Maryland officials announced a raft of measures to try to stem the spread of the new coronavirus, including an order to close bars, restaurants, and gyms and a ban on gatherings of more than 50 people.
Maryland joined Ohio, Illinois, New York, New Jersey, and Connecticut in announcing strict measures to curb the spread of COVID-19, the disease caused by the virus that started in China last year.
Maryland Gov. Larry Hogan at a press conference called the moves “serious actions to immediately limit day to day interactions and activities.”
“We need to do our part to stop this deadly virus from spreading,” he said.
Hogan’s amended executive order mandates the closure of all bars, restaurants, fitness centers, spas, and theaters effective Monday at 5 p.m.
Restaurants can still produce food for carry-out, drive-through, and delivery services. Eateries in health care facilities are also staying open for now.
Hogan also prohibited gatherings of more than 50 people at places like churches, community centers, and sports arenas.
“It is impossible to know how long this threat will continue. What I do know is that we cannot afford to wait to take action. While these measures may seem extreme, if we don’t take them now, it could be too late.”
“These emergency orders carry the full force of the law and will be strictly enforced,” Hogan added.
Colonel Jerry Jones of the Maryland State Police activated its Mobile Field Force, which is composed of 250 Maryland State Troopers who are ready to be deployed across the state. And Major General Timothy Gowen activated National Guard troops to help in the virus response.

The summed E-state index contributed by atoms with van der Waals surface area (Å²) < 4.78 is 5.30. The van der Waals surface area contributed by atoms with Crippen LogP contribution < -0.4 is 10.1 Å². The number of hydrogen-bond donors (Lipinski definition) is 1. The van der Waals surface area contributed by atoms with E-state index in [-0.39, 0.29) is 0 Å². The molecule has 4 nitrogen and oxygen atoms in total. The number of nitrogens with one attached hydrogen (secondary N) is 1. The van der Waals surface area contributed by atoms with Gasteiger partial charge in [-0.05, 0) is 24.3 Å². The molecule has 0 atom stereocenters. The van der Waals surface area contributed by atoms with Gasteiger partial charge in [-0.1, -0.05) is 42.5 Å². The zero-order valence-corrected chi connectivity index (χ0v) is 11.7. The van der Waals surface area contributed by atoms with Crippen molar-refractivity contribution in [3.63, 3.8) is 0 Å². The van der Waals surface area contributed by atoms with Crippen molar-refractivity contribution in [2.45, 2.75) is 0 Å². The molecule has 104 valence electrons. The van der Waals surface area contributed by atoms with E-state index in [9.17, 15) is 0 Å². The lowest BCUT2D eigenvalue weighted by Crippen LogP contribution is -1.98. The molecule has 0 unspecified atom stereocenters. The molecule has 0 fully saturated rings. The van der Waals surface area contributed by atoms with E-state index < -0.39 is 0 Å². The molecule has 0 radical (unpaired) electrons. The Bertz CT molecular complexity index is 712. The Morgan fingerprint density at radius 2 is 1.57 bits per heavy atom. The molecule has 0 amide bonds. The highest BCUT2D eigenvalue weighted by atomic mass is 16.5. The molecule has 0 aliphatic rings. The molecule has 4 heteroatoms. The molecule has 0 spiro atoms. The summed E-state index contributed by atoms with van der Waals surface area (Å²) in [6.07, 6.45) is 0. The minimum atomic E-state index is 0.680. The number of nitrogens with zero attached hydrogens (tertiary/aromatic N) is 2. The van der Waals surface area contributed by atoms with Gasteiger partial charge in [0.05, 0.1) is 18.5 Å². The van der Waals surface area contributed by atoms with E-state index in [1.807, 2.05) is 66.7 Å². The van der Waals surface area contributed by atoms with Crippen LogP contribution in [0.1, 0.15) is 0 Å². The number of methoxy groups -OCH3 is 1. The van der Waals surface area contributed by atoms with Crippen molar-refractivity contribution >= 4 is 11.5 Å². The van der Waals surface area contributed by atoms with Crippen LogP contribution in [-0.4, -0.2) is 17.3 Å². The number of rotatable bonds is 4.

The new measures also included letting inactive practitioners engage in activities that would have been authorized under his or her inactive licenses without the reinstatement of the license and allowing anyone who holds a valid health care practitioner license issued by another state to engage in activities authorized by that license at a health care facility.
Hogan said he was prohibiting utility companies from shutting off service to residential homes or charging any late fees and courts from ordering the eviction of any tenant who can show that their failure to pay rent was the result of COVID-19.
The new virus has symptoms similar to the flu but spreads more easily from person to person and is far deadlier among the elderly and those with underlying health conditions.
Experts recommend limiting contact with other people, avoiding sick people, frequently washing hands with soap and water, and regularly cleaning surfaces and objects.